LITTLE ROCK — A circuit judge issued a temporary restraining order Friday barring Arkansas from using one of the drugs it has been planning to use in a series of executions starting Monday.
A spokesman for Attorney General Leslie Rutledge said Rutledge will ask the state Supreme Court to vacate the order as soon as possible.
Also Friday, the Arkansas Supreme Court granted an emergency stay of execution for one the seven men Arkansas planned to put to death over an 11-day span this month.
Pulaski County Circuit Judge Wendell Griffen said in his order that medical supply company McKesson Medical-Surgical has shown it will suffer irreparable harm if the state uses vecuronium bromide obtained from the company to execute inmates. The paralytic is part of a three-drug cocktail the state intends to use for lethal injections.
The harm the company would suffer would include “forced participation in a procedure that is likely to cause reputational injury,” the judge said.
Rutledge spokesman Judd Deere said in a statement Friday, “As a public opponent of capital punishment, Judge Griffen should have recused himself from this case. Attorney General Rutledge intends to file an emergency request with the Arkansas Supreme Court to vacate the order as soon as possible.”
Arkansas has not executed an inmate since 2005 because of legal challenges and difficulty obtaining execution drugs. The state’s current lethal-injection law includes a ban on disclosure of information about the suppliers of execution drugs, a provision aimed at helping the state avoid clashes with companies that do not want their products associated with lethal injection.
Two drug makers also have filed a brief in federal court objecting to the use of their products in Arkansas’ executions.
Meanwhile, the Arkansas Supreme Court said Friday, in a one-page order without explanation, that it was granting a motion for a stay of the execution of Bruce Earl Ward, who had been set to die Monday.
Ward’s attorneys had asked that his execution be halted so they could present evidence that he is mentally incompetent.
Ward, 60, is sentenced to die for the 1990 strangulation of 18-year-old Little Rock convenience store clerk Rebecca Lynn Doss. He previously had pleaded guilty to manslaughter in Pennsylvania in a woman’s strangulation death.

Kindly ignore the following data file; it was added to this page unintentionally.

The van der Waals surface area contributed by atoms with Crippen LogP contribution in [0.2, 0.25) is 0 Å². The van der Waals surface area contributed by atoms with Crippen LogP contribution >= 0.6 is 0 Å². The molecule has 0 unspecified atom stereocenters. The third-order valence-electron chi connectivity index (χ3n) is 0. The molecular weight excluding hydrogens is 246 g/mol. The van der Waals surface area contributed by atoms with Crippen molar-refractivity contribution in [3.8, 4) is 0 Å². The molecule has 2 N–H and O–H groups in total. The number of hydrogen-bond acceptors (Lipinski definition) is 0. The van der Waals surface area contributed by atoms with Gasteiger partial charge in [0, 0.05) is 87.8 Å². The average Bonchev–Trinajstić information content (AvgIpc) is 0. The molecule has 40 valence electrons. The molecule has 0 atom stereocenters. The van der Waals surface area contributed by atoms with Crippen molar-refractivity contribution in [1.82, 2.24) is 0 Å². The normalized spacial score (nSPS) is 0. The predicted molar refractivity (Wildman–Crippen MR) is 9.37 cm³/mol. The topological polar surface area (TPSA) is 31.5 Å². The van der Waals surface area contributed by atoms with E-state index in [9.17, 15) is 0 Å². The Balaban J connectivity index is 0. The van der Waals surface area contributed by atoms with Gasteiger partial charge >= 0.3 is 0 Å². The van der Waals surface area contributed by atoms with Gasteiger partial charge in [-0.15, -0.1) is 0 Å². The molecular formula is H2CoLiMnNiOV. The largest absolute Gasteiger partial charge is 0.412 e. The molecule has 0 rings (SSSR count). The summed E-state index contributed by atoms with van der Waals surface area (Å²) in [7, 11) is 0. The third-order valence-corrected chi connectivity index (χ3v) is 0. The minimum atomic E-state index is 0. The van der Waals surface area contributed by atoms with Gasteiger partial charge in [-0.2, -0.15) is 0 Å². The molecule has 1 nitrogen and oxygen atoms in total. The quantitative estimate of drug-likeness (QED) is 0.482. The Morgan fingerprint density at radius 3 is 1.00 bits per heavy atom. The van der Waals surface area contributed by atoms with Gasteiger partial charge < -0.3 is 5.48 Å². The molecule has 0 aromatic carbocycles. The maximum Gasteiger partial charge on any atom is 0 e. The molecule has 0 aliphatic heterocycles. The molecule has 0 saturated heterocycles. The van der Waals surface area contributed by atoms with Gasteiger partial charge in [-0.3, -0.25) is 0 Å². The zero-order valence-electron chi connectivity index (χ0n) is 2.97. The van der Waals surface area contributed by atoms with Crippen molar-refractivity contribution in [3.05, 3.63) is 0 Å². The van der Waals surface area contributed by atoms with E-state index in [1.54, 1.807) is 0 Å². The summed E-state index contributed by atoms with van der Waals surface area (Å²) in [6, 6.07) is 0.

Federal Public Defender Scott Braden, who is defending Ward, said in a statement Friday that the U.S. Supreme Court has held that a prisoner must be mentally competent to be executed.
“Mr. Ward’s severe and lifelong schizophrenia and delusions, such as seeing demon dogs at the foot of his bed, have left him incompetent for execution under the constitutional standard: he has no rational understanding of the punishment he is slated to suffer or the reason why he is to suffer it,” Braden said in the statement.
“In fact, he does not believe he will ever be executed and believes he will walk out of prison a free man to great acclaim and riches. His nearly three decades in solitary confinement have only worsened his severe mental illness,” he said.
Judd Deere, a spokesman for Attorney General Leslie Rutledge, said in a statement Friday, “Bruce Ward was convicted of capital murder in 1990 and the state Supreme Court has previously upheld his conviction. The court granted a stay of Ward’s scheduled execution today but offered no reason for doing so. Attorney General Rutledge is evaluating options on how to proceed.”
J.R. Davis, a spokesman for Gov. Asa Hutchinson, said Friday, “This is a process, and this is part of it. The governor will meet with the attorney general and general counsel next week and decide on the right course of action.”
Hutchinson originally scheduled eight executions for this month, but last week a federal judge stayed the execution of Jason McGehee, saying 30 days must be allowed for public comment on a recommendation by the state Parole Board that Hutchinson spare McGehee’s life.
The state is seeking to carry out the executions before its supply of one of its execution drugs expires at the end of the month.